What I have come to understand is that a Charlotte Mason education is consistent in many points with a classical education.  Like classical educators, Charlotte Mason felt that the purpose of education was to develop virtue or character in the student, and that this is done in part through exposure to the very finest literature and books.  Furthermore, in both a Charlotte Mason education and a classical education, teaching is done in consideration of the child’s developmental level and the stages of learning.  In addition, both approaches emphasize growth in knowledge rather than merely “covering” subjects.  In both, the student is expected to approach his studies purposefully, and the standard is excellence.


However, a Charlotte Mason education differs from classical education in other ways.  In the first place, classical education emphasizes rote memory work in all subjects, whereas Charlotte Mason felt that there was little point to rote memorization.  As we all know, lists of names and dates are quickly forgotten; in Charlotte Mason’s experience, only quality literature, read with focus and then narrated (or told back) in the child’s own words, would be remembered.  She even called narration “the act of knowing.”  She did encourage some memorization—passages of Scripture, uplifting poetry, etc.—and of course sometimes it is useful to have certain facts immediately at our disposal--the books of the Bible and multiplication facts come to mind, for example.  But as a rule, Charlotte Mason taught that narration was more useful than memorization in the development of understanding and knowledge.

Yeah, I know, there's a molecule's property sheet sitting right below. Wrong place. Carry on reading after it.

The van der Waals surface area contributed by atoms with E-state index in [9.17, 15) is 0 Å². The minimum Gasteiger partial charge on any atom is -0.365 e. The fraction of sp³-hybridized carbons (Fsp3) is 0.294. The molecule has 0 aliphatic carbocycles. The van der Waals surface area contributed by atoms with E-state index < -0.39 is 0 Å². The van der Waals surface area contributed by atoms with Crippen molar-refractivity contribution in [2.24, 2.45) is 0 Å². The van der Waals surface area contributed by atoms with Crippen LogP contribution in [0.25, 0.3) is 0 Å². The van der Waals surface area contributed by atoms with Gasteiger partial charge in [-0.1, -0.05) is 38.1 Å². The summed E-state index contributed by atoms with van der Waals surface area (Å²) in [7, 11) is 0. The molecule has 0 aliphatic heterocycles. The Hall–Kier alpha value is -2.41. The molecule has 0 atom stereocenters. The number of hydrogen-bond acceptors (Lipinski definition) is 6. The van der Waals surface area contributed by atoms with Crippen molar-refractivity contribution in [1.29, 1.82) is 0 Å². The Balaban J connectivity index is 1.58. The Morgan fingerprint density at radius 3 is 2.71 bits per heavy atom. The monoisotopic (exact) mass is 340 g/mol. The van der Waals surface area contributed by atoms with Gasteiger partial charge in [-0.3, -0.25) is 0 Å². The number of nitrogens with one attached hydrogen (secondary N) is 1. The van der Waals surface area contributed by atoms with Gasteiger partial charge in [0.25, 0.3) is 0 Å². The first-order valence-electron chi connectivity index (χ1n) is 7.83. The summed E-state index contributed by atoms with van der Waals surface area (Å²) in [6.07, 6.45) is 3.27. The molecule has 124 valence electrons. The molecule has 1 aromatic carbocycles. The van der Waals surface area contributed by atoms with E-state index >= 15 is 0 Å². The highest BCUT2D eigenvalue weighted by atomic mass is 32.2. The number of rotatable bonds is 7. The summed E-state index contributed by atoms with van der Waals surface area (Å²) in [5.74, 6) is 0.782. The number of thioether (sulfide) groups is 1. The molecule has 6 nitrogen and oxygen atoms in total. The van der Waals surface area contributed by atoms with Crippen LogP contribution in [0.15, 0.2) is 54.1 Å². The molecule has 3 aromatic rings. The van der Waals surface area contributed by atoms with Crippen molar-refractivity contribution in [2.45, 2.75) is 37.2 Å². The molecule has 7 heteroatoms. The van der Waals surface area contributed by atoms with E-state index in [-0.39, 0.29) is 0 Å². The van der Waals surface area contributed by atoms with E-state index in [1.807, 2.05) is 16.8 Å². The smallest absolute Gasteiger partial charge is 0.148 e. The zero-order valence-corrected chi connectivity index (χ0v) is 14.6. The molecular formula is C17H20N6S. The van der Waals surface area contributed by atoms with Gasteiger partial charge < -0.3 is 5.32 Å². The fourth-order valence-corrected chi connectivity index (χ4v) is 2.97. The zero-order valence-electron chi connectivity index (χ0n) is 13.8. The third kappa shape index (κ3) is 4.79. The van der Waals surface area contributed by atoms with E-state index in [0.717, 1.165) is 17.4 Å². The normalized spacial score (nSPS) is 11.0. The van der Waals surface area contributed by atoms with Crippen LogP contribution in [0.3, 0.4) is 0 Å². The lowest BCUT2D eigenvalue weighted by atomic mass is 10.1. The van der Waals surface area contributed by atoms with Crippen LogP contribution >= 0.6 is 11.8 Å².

Second, classical education and stresses academics even for the very youngest students—reading, extensive writing, and formal grammar study from first grade on.  But Charlotte Mason felt that childhood was too precious to spend engaged in long hours of tedious study.  To be sure, she felt that the morning hours should be devoted to formal learning.  However, this came in the form of short lessons—no more than fifteen minutes per subject for the very young—and preferably alternating a “painstaking” subject (like a math exercise) with a “thinking” subject (like reading a chapter from a history book).  But she firmly believed that the afternoons should be kept free for nature study, art and music, handicrafts, and delight-directed study.  She further believed that children should be allowed to spend much time outdoors, every day in all kinds of weather, and that formal composition and formal grammar study should be delayed until the age of 9 or 10.  Of course, her technique of narration, along with a couple of other simple language arts techniques, provides experience with and preparation for composition and grammar study later on.